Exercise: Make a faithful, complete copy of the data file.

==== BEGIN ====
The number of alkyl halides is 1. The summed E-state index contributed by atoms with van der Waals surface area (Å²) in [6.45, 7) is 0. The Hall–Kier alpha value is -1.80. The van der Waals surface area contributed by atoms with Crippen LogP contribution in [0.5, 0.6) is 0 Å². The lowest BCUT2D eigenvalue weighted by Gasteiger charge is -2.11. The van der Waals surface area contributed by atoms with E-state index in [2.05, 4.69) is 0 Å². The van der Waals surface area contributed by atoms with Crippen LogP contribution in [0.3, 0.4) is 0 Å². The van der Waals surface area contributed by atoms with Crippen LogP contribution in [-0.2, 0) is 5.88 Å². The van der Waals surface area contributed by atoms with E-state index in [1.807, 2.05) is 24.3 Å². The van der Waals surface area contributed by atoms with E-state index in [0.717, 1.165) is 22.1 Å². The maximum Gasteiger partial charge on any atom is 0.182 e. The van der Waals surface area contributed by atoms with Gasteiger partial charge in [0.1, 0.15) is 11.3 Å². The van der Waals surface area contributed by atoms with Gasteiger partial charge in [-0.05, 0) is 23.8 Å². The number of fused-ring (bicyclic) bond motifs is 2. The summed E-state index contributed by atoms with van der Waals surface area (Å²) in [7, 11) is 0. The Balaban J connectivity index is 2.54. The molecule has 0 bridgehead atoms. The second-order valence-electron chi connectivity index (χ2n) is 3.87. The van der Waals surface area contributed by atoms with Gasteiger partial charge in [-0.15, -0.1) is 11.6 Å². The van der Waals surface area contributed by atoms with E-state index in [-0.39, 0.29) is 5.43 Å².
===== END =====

The number of alkyl halides is 1. The summed E-state index contributed by atoms with van der Waals surface area (Å²) in [6.45, 7) is 0. The Hall–Kier alpha value is -1.80. The van der Waals surface area contributed by atoms with Crippen LogP contribution in [0.5, 0.6) is 0 Å². The lowest BCUT2D eigenvalue weighted by Gasteiger charge is -2.11. The van der Waals surface area contributed by atoms with E-state index in [2.05, 4.69) is 0 Å². The van der Waals surface area contributed by atoms with Crippen LogP contribution in [0.3, 0.4) is 0 Å². The van der Waals surface area contributed by atoms with Crippen LogP contribution in [-0.2, 0) is 5.88 Å². The van der Waals surface area contributed by atoms with E-state index in [1.807, 2.05) is 24.3 Å². The van der Waals surface area contributed by atoms with E-state index in [0.717, 1.165) is 22.1 Å². The maximum Gasteiger partial charge on any atom is 0.182 e. The van der Waals surface area contributed by atoms with Gasteiger partial charge in [0.1, 0.15) is 11.3 Å². The van der Waals surface area contributed by atoms with Gasteiger partial charge in [-0.05, 0) is 23.8 Å². The number of fused-ring (bicyclic) bond motifs is 2. The summed E-state index contributed by atoms with van der Waals surface area (Å²) in [7, 11) is 0. The Balaban J connectivity index is 2.54. The molecule has 0 bridgehead atoms. The second-order valence-electron chi connectivity index (χ2n) is 3.87. The van der Waals surface area contributed by atoms with Gasteiger partial charge in [-0.15, -0.1) is 11.6 Å². The van der Waals surface area contributed by atoms with E-state index in [-0.39, 0.29) is 5.43 Å².